ISSN (Print) - 0012-9976 | ISSN (Online) - 2349-8846

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The Washington Consensus and Beyond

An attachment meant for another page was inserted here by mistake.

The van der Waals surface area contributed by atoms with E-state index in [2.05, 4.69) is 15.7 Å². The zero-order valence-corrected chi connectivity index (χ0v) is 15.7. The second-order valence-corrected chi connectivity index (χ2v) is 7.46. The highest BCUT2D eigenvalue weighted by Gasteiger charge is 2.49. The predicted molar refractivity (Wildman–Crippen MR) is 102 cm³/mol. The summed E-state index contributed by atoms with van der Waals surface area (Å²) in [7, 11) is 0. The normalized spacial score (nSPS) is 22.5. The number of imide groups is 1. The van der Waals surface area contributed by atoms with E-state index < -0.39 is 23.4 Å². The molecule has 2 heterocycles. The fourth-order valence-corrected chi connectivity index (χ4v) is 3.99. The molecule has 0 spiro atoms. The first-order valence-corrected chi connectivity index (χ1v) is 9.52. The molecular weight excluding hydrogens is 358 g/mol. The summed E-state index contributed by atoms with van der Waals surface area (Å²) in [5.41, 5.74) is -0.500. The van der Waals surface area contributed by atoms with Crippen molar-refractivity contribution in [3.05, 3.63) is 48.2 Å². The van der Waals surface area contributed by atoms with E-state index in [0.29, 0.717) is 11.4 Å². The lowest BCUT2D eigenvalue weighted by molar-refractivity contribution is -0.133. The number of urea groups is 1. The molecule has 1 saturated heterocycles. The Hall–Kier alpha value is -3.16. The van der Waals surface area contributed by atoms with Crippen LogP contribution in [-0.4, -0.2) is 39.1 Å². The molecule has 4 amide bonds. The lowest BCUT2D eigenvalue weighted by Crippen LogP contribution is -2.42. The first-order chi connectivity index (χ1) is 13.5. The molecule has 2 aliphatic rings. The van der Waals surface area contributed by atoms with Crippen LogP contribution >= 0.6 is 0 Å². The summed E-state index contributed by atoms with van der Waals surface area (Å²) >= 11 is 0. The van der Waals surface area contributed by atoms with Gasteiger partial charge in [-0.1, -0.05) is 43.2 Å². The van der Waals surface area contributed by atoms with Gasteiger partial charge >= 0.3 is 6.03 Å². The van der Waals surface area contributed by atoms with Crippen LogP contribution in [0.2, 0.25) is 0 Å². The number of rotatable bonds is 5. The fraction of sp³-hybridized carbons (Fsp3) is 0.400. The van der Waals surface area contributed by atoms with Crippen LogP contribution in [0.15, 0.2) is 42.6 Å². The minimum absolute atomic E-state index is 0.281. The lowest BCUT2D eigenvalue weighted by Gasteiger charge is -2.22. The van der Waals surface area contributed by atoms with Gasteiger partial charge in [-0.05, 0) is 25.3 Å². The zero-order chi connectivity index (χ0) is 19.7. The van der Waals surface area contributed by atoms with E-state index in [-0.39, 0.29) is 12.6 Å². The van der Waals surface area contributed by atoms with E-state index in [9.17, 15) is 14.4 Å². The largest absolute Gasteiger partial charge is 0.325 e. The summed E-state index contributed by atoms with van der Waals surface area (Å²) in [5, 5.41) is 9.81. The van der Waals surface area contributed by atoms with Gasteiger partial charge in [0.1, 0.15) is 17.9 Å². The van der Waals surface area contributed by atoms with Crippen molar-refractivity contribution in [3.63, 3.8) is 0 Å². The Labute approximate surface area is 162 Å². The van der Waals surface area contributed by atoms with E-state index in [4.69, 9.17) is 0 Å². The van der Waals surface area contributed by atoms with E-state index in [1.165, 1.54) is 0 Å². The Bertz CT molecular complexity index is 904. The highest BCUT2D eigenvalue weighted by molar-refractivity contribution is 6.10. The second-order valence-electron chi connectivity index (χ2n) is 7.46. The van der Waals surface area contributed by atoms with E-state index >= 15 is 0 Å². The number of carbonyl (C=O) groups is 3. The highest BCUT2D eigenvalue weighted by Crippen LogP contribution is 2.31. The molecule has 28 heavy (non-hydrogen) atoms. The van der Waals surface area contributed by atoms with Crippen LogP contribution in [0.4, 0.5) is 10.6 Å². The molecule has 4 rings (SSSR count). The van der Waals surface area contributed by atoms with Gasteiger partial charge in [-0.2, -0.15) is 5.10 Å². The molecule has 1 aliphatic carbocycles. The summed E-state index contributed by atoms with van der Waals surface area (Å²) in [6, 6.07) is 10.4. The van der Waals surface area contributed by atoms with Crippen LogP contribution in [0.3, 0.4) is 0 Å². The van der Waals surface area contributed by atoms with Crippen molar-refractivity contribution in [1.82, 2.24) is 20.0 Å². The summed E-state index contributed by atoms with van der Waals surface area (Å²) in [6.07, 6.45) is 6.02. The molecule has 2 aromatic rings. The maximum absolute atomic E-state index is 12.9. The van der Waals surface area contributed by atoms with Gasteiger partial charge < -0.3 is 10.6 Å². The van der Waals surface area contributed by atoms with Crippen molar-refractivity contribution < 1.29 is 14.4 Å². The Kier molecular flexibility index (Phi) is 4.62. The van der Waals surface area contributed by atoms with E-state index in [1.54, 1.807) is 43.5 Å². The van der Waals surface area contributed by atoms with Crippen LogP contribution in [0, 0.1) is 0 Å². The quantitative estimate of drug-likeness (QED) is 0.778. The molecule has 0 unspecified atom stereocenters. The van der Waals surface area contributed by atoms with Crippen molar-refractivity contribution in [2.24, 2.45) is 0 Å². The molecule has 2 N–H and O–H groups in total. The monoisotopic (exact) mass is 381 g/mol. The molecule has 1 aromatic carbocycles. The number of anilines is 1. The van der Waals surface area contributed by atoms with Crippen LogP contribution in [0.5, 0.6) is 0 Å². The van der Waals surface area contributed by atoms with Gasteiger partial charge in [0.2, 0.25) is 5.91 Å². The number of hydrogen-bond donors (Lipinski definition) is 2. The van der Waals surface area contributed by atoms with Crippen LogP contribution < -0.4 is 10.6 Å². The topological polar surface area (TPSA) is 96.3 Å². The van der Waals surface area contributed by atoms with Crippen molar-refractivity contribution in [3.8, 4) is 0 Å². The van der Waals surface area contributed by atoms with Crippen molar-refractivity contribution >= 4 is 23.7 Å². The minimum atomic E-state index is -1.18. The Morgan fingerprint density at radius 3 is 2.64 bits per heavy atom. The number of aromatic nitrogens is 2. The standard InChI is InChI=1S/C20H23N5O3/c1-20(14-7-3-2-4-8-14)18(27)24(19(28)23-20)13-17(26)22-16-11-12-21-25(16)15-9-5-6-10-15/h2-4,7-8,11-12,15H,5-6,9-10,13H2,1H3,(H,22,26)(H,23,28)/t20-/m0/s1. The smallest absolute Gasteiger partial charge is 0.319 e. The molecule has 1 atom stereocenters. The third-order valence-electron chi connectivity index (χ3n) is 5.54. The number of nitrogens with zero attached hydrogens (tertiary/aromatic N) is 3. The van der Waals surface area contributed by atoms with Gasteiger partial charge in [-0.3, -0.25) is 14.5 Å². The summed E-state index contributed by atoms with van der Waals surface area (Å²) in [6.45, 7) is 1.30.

The term `Washington Consensus', which emerged in 1989 as a by-product of a historically unusual degree of consensus that Latin American countries needed to stabilise, to open up their economies to trade and FDI and to liberalise, has proved controversial right from the start. Most opponents of the Washington Consensus appear to have used the term in recent years to mean universal application of the neoliberal interpretation of the term. Perhaps this usage was to some extent legitimised by the fact that at least for a period in the 1990s some of the Washington institutions - the IMF and key agencies of the US government like the Treasury - did indeed urge parts of this extended agenda, most damagingly a pace of capital account liberalisation that most people agree in retrospect to have been precipitate. But even if the Washington Consensus is absolved of responsibility for provoking crises, it is true that outcomes in Latin America have disappointed in the last decade, including in many countries that have stabilised, liberalised, and opened up. This suggested that the time was ripe for taking another look at the policy agenda of the region. The results of this effort are being published in After the Washington Consensus: Restarting Growth and Reform in Latin America [Kuczynski and Williamson 2003]. The focus is on Latin America, but the history of the Washington Consensus suggests that one needs to ask if the thoughts could be of wider relevance. Obviously they will need amending to suit the circumstances of a particular country. The author has classified the new reform agenda into four big themes: crisis-proofing; completing (and, where necessary, correcting) the `first-generation' liberalising reforms that constituted the core of the Washington Consensus; complementing them with `second-generation' (institutional) reforms; and broadening the reform agenda to include a concern with income distribution. This paper is devoted to sketching these four themes.

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